I have been trying to set up an analysis workflow for a high rise structure. I have seen in the tutorial as per the below link, that wind load is only applied to mesh points which are oriented towards the vector of wind. It is also noteworthy that no supporting slabs or core is used here. https://www.karamba3d.com/tutorials/tutorials_archive/twisted-tower/
There is however also the possibility to apply wind load as a constant mesh load.
Both options produce different results. Which approach is correct?
I am extracting the wind speed and the primary direction from the ladybug windrose component. In order to calculate the wind load per sqm, I am using the formula as described here
I would use the resulting kn/sqm as the amplitude of the vector. Is this the correct approach?
Is there any appropriate example of anaylising a high rise with Karamba besides the 2D examples available on the Karamba page itself?
you will get the most realistic results when applying the wind pressure that results from a CFD analysis with e.g. Butterfly via a ‘MeshloadVariable’-component.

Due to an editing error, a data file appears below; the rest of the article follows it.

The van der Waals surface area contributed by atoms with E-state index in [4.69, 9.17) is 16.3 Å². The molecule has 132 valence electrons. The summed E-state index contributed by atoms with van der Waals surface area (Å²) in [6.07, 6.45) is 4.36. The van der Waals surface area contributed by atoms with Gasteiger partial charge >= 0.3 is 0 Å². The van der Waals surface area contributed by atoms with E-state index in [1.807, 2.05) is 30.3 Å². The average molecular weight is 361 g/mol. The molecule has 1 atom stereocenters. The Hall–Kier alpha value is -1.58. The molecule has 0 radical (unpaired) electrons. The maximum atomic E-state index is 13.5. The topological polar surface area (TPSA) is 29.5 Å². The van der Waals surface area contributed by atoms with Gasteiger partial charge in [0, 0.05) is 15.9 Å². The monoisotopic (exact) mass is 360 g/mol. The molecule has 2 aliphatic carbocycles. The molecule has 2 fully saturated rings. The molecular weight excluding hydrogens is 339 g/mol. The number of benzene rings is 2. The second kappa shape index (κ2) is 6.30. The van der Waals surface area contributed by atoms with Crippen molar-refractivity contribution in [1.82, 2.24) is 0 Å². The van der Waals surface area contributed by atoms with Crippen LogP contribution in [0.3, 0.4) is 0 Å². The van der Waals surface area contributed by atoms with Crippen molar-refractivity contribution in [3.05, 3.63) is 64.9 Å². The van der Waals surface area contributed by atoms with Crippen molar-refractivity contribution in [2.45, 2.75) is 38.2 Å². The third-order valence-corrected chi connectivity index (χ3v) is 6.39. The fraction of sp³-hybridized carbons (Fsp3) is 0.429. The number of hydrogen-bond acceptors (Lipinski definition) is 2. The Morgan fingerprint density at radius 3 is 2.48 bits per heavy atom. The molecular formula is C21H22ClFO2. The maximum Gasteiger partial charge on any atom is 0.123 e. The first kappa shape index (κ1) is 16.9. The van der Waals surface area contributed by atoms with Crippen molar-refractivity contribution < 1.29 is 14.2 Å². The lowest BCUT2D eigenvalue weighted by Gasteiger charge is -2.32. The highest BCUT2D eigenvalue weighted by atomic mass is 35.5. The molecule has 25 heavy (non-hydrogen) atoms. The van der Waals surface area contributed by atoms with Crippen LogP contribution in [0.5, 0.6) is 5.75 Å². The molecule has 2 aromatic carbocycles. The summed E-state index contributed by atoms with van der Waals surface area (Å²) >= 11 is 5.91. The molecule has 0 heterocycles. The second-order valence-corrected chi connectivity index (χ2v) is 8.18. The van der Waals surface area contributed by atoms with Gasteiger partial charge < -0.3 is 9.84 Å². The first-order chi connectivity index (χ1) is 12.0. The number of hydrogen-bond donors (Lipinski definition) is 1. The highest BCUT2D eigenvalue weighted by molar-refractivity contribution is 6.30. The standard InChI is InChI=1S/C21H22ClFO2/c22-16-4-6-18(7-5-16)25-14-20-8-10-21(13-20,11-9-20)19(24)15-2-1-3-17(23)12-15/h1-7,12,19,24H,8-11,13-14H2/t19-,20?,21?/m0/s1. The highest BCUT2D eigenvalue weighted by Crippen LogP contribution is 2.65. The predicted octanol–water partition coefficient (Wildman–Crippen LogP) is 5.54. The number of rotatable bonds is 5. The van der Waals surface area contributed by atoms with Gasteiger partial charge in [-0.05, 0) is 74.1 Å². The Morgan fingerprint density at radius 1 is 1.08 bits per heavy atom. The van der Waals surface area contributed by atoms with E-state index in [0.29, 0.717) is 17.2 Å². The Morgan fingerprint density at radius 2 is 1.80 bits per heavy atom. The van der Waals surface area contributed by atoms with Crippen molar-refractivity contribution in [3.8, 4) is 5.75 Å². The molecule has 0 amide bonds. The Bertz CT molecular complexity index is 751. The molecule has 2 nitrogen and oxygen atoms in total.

Depending on the height of your high-rise, the approach with a constant overall wind-pressure underestimates the effect of wind-loads since wind-speed and thus wind-pressure increase with height. Depending on the type of surrounding geography (alpine region, see-side) the wind-load varies. As a rough estimate you can use a characteristic wind-pressure of w[kN/m²]~0.55*(2+z[m]/100) for heights z between 50 and 150m. The formula can be found in ‘Beton im Hochbau’, A. Pauser, Verlag Bau+Technik, 1998 page 22.
Dear @karamba3d ,
thanks for your response. I found quite a few methods of applying wind load to structures using Karamba, which is really a bit confusing.
a) In some examples the wind load was applied to all the points of the structure evenly. The kN value of the load was divided by the number of points
the most practical way for defining wind-loads in Karamba3D depends on what you want to model and how you set up the GH-definition.
Wind-loads are hard to quantify. Therefore one needs to use a safety-factor of 1.5 for converting characteristic values to design values. So excessive precision is out of place in case of wind-loads in the early design stage.
It is certainly a good idea to connect the facade to the slabs in order to reduce displacements.